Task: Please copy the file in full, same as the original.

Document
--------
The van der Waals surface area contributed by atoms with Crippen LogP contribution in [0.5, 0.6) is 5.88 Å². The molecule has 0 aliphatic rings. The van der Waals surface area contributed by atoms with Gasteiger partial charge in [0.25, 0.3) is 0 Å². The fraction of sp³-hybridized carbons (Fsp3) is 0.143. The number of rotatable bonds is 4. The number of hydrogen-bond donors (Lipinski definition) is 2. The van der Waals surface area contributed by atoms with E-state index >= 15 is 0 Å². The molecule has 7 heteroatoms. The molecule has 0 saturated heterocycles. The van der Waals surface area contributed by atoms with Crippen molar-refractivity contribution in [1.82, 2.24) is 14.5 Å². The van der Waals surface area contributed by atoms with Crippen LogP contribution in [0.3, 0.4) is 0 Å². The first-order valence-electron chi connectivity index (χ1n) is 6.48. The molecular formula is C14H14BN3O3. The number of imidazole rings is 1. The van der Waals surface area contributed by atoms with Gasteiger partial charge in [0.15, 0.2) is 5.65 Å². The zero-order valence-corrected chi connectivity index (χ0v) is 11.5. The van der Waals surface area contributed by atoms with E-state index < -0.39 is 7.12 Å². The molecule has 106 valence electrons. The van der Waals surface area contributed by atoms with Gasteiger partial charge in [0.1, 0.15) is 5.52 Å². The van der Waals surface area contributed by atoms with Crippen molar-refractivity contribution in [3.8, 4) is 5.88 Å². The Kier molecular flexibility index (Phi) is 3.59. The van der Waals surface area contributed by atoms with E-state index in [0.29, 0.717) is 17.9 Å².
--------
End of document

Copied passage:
The van der Waals surface area contributed by atoms with Crippen LogP contribution in [0.5, 0.6) is 5.88 Å². The molecule has 0 aliphatic rings. The van der Waals surface area contributed by atoms with Gasteiger partial charge in [0.25, 0.3) is 0 Å². The fraction of sp³-hybridized carbons (Fsp3) is 0.143. The number of rotatable bonds is 4. The number of hydrogen-bond donors (Lipinski definition) is 2. The van der Waals surface area contributed by atoms with E-state index >= 15 is 0 Å². The molecule has 7 heteroatoms. The molecule has 0 saturated heterocycles. The van der Waals surface area contributed by atoms with Crippen molar-refractivity contribution in [1.82, 2.24) is 14.5 Å². The van der Waals surface area contributed by atoms with Crippen LogP contribution in [0.3, 0.4) is 0 Å². The first-order valence-electron chi connectivity index (χ1n) is 6.48. The molecular formula is C14H14BN3O3. The number of imidazole rings is 1. The van der Waals surface area contributed by atoms with Gasteiger partial charge in [0.15, 0.2) is 5.65 Å². The zero-order valence-corrected chi connectivity index (χ0v) is 11.5. The van der Waals surface area contributed by atoms with E-state index < -0.39 is 7.12 Å². The molecule has 106 valence electrons. The van der Waals surface area contributed by atoms with Gasteiger partial charge in [0.1, 0.15) is 5.52 Å². The van der Waals surface area contributed by atoms with Crippen molar-refractivity contribution in [3.8, 4) is 5.88 Å². The Kier molecular flexibility index (Phi) is 3.59. The van der Waals surface area contributed by atoms with E-state index in [0.29, 0.717) is 17.9 Å².